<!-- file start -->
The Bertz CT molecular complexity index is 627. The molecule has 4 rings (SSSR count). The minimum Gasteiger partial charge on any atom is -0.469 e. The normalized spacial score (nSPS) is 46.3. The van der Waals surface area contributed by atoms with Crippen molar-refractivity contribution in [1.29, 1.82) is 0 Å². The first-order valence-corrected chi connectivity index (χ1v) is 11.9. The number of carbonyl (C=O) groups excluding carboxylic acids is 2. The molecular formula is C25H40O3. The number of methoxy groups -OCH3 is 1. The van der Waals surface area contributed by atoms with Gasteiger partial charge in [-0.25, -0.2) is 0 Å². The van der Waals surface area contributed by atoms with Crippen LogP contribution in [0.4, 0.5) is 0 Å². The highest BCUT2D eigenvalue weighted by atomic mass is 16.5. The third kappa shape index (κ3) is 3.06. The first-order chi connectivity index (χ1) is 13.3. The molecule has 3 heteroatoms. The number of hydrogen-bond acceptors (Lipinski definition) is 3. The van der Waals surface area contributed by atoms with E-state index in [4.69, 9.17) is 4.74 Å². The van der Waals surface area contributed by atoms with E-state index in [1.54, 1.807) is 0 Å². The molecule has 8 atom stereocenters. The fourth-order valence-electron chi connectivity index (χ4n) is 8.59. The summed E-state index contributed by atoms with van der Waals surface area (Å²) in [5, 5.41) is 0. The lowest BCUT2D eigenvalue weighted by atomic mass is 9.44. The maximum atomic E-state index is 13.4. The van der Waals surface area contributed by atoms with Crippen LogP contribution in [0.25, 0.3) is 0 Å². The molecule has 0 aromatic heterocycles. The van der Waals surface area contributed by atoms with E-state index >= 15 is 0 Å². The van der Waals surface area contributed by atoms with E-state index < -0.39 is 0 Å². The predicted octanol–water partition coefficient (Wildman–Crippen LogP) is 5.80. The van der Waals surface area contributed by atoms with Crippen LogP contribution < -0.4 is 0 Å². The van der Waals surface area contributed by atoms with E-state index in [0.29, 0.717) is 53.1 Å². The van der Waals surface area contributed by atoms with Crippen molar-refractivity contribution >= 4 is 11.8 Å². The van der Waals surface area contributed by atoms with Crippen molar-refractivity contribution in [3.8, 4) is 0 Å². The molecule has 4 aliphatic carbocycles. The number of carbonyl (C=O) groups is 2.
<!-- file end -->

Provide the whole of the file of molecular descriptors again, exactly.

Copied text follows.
The Bertz CT molecular complexity index is 627. The molecule has 4 rings (SSSR count). The minimum Gasteiger partial charge on any atom is -0.469 e. The normalized spacial score (nSPS) is 46.3. The van der Waals surface area contributed by atoms with Crippen molar-refractivity contribution in [1.29, 1.82) is 0 Å². The first-order valence-corrected chi connectivity index (χ1v) is 11.9. The number of carbonyl (C=O) groups excluding carboxylic acids is 2. The molecular formula is C25H40O3. The number of methoxy groups -OCH3 is 1. The van der Waals surface area contributed by atoms with Gasteiger partial charge in [-0.25, -0.2) is 0 Å². The van der Waals surface area contributed by atoms with Crippen LogP contribution in [0.4, 0.5) is 0 Å². The highest BCUT2D eigenvalue weighted by atomic mass is 16.5. The third kappa shape index (κ3) is 3.06. The first-order chi connectivity index (χ1) is 13.3. The molecule has 3 heteroatoms. The number of hydrogen-bond acceptors (Lipinski definition) is 3. The van der Waals surface area contributed by atoms with E-state index in [4.69, 9.17) is 4.74 Å². The van der Waals surface area contributed by atoms with E-state index in [1.54, 1.807) is 0 Å². The molecule has 8 atom stereocenters. The fourth-order valence-electron chi connectivity index (χ4n) is 8.59. The summed E-state index contributed by atoms with van der Waals surface area (Å²) in [5, 5.41) is 0. The lowest BCUT2D eigenvalue weighted by atomic mass is 9.44. The maximum atomic E-state index is 13.4. The van der Waals surface area contributed by atoms with Crippen LogP contribution in [0.25, 0.3) is 0 Å². The molecule has 0 aromatic heterocycles. The van der Waals surface area contributed by atoms with E-state index >= 15 is 0 Å². The van der Waals surface area contributed by atoms with E-state index < -0.39 is 0 Å². The predicted octanol–water partition coefficient (Wildman–Crippen LogP) is 5.80. The van der Waals surface area contributed by atoms with Crippen LogP contribution < -0.4 is 0 Å². The van der Waals surface area contributed by atoms with E-state index in [0.29, 0.717) is 53.1 Å². The van der Waals surface area contributed by atoms with Crippen molar-refractivity contribution >= 4 is 11.8 Å². The van der Waals surface area contributed by atoms with Crippen molar-refractivity contribution in [3.8, 4) is 0 Å². The molecule has 4 aliphatic carbocycles. The number of carbonyl (C=O) groups is 2.